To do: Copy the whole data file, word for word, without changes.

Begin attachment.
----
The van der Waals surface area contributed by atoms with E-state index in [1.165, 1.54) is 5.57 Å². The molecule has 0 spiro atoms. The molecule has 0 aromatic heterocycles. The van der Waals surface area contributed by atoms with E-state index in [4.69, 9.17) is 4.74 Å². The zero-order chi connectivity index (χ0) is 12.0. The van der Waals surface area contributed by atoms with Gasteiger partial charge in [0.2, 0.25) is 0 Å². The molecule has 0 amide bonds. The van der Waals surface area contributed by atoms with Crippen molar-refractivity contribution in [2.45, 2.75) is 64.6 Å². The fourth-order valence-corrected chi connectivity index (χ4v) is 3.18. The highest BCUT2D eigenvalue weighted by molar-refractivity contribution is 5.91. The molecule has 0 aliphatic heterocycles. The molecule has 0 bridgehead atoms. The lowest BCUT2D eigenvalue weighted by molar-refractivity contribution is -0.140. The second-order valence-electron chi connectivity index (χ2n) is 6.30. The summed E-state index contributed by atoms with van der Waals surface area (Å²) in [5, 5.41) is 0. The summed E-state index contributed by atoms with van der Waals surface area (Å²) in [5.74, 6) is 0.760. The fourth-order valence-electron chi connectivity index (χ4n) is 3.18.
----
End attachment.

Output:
The van der Waals surface area contributed by atoms with E-state index in [1.165, 1.54) is 5.57 Å². The molecule has 0 spiro atoms. The molecule has 0 aromatic heterocycles. The van der Waals surface area contributed by atoms with E-state index in [4.69, 9.17) is 4.74 Å². The zero-order chi connectivity index (χ0) is 12.0. The van der Waals surface area contributed by atoms with Gasteiger partial charge in [0.2, 0.25) is 0 Å². The molecule has 0 amide bonds. The van der Waals surface area contributed by atoms with Crippen molar-refractivity contribution in [2.45, 2.75) is 64.6 Å². The fourth-order valence-corrected chi connectivity index (χ4v) is 3.18. The highest BCUT2D eigenvalue weighted by molar-refractivity contribution is 5.91. The molecule has 0 aliphatic heterocycles. The molecule has 0 bridgehead atoms. The lowest BCUT2D eigenvalue weighted by molar-refractivity contribution is -0.140. The second-order valence-electron chi connectivity index (χ2n) is 6.30. The summed E-state index contributed by atoms with van der Waals surface area (Å²) in [5, 5.41) is 0. The summed E-state index contributed by atoms with van der Waals surface area (Å²) in [5.74, 6) is 0.760. The fourth-order valence-electron chi connectivity index (χ4n) is 3.18.